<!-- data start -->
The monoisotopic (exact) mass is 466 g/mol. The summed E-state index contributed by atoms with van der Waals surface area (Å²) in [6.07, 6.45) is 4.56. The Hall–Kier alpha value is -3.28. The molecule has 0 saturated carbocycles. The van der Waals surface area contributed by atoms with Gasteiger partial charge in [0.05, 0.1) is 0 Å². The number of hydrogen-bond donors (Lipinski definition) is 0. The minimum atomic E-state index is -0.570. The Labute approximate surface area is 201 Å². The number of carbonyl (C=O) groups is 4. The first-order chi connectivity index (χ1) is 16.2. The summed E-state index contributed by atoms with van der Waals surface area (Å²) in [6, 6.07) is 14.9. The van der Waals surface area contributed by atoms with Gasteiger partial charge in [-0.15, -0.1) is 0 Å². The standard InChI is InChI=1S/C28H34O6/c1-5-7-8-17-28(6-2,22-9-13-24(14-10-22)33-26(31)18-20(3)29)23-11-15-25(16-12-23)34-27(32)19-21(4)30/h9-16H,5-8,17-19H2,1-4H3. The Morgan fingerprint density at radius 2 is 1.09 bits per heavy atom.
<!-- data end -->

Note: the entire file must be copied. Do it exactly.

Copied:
The monoisotopic (exact) mass is 466 g/mol. The summed E-state index contributed by atoms with van der Waals surface area (Å²) in [6.07, 6.45) is 4.56. The Hall–Kier alpha value is -3.28. The molecule has 0 saturated carbocycles. The van der Waals surface area contributed by atoms with Gasteiger partial charge in [0.05, 0.1) is 0 Å². The number of hydrogen-bond donors (Lipinski definition) is 0. The minimum atomic E-state index is -0.570. The Labute approximate surface area is 201 Å². The number of carbonyl (C=O) groups is 4. The first-order chi connectivity index (χ1) is 16.2. The summed E-state index contributed by atoms with van der Waals surface area (Å²) in [6, 6.07) is 14.9. The van der Waals surface area contributed by atoms with Gasteiger partial charge in [-0.15, -0.1) is 0 Å². The standard InChI is InChI=1S/C28H34O6/c1-5-7-8-17-28(6-2,22-9-13-24(14-10-22)33-26(31)18-20(3)29)23-11-15-25(16-12-23)34-27(32)19-21(4)30/h9-16H,5-8,17-19H2,1-4H3. The Morgan fingerprint density at radius 2 is 1.09 bits per heavy atom.